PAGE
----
Heeding pressure from the state Capitol, the community college programs in Meriden will remain open after all, the college system’s president announced Wednesday.
But he said he’s depending on the state to fund the campuses.
Connecticut State Colleges & Universities President Gregory Gray said he is depending on legislators to restore state funding for the system that the governor’s proposed budget cuts.
“Because of the faith that I am putting in the legislators and the trust that we are providing, I am hereby announcing that we are abandoning our decision to close the Meriden Center as well as the manufacturing center,” Gray told his governing board during a meeting at Eastern Connecticut State University.
“We put our faith and trust in the legislators who have the ability to do what they think is right, and we certainly are going to support their request and as a result be ahead of this power curve,” said Nicholas Donofrio, chairman of the Board of Regents.
Gray angered several state legislators in recent weeks after he decided to close the Meriden satellite campuses of Middlesex Community College without public input or a vote of the system’s governing board.
The state House of Representatives and Senate responded by voting over the last two weeks to bar the college system from closing any campus without legislative approval.
Gray told reporters after the board meeting that the bill was “bad legislation,” saying that if a tornado hit Eastern Connecticut State University he would need the legislature’s approval to close the campus.
Asked about the future of the Meriden campuses if state funding is ultimately cut as the governor recommends, Gray said he will follow the law.
“We will somehow follow the statutes,” he said.
Gov. Dannel P. Malloy has not yet signed the bill, and it is unclear whether he will do so.
The Democratic governor’s proposed budget recommends closing the state’s deficit by cutting support to the 12 community colleges and four regional state universities that make up the CSCU system by $20.5 million in the fiscal year that begins July 1. However, college leaders report that leaves them with a $51.6 million budget gap to fund the present level of services and programs. They have said they would close the gap with a combination of budget cuts and tuition increases.
The General Assembly has until June 3 to adopt a state budget, and the legislature’s budget-writing committee will release its proposed budget before the end of the month.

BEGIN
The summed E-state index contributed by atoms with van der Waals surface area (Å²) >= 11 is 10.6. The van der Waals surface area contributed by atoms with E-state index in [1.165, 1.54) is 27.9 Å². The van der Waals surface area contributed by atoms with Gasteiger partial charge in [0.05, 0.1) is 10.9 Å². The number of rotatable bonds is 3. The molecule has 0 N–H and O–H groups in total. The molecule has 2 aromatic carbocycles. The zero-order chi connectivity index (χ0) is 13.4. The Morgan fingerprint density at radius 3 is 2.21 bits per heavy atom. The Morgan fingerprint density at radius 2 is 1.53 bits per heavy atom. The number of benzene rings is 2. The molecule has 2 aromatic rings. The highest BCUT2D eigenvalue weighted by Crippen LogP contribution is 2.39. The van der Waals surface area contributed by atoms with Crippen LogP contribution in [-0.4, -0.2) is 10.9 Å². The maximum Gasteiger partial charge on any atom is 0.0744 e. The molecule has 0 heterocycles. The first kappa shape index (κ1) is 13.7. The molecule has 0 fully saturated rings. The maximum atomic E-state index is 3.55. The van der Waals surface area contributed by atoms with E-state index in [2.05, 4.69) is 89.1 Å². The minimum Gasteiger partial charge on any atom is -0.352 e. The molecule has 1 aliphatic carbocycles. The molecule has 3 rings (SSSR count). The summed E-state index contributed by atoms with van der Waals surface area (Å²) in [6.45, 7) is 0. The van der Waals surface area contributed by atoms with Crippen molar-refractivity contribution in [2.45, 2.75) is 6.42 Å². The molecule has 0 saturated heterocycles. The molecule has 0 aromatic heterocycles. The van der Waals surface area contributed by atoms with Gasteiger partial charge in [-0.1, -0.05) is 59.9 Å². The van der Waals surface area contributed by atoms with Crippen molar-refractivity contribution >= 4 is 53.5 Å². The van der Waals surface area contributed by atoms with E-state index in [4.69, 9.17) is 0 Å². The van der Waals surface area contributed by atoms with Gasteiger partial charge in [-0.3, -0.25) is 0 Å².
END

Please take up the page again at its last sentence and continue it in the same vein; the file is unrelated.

Legislative leaders have been non-committal during interviews on whether funding will be restored to the college system as they work to close a projected $1.3 billion state deficit.
“I can’t promise anything,” House Speaker J. Brendan Sharkey, D-Hamden, said Tuesday. “The legislature is going to produce a budget that reflects input from the public and the affected agencies.”
Rep. Roberta Willis, the House chairwoman of the legislature’s higher education committee, said she is not holding out a lot of hope lawmakers will be coming to the rescue to close the college’s projected deficit.
Gray is more optimistic.
“On the positive side, however,” Gray said, “is that in talking with legislators who were somewhat annoyed about this, they did pledge their continued support. I guess no one can say what the budget is going to look like when it’s ultimately done, but the legislators that I talked with said I want to help you, the Board of Regents.”
But Larry DeNardis, a regent and former republican congressman, pointed out that the legislature continues to pass bills that cost the college system money and doesn’t provide the necessary funding.
On Wednesday — the same day the House voted to restrict the president from closing a campus without their approval — the Senate voted to require the regents to study the support they provide veterans.
“How dare they take those actions in the same day,” he said.
State funding to support the sprawling network of schools has been on a roller coaster over the last several years. Facing an historic $3.7 billion budget shortfall in 2012, state lawmakers reduced funding to the system by 10 percent. But funding has since rebounded, and last year the state spent $522.7 million on the colleges — more than in any of the five previous years.
While members of the Board of Regents are divided on whether they should have voted before the decision was made to close the Meriden campuses, the chairman supported the president having that authority.
“Let me just compliment Greg and the team and [the president of Middlesex Community College] for having done what they thought was correct,” said Donofrio.
The regents are planning to adopt a budget for the college system next month, which will be before the state budget is finalized. A spokesman for the college system said the system’s budget probably will not assume an infusion of funding from the state.
The president of Middlesex Community College said she plans on presenting several scenarios for cuts at her school based on various state funding levels.
Sen. Danté Bartolomeo, the senate chairwoman of the higher education committee, celebrated the announcement from Gray.
“This is an incredible victory for the students of Middlesex Community College, and for downtown Meriden,” the Democrat from Meriden said. “When we learned of this plan, students and legislators rallied to keep the school open, and today it was announced that our voices were heard.”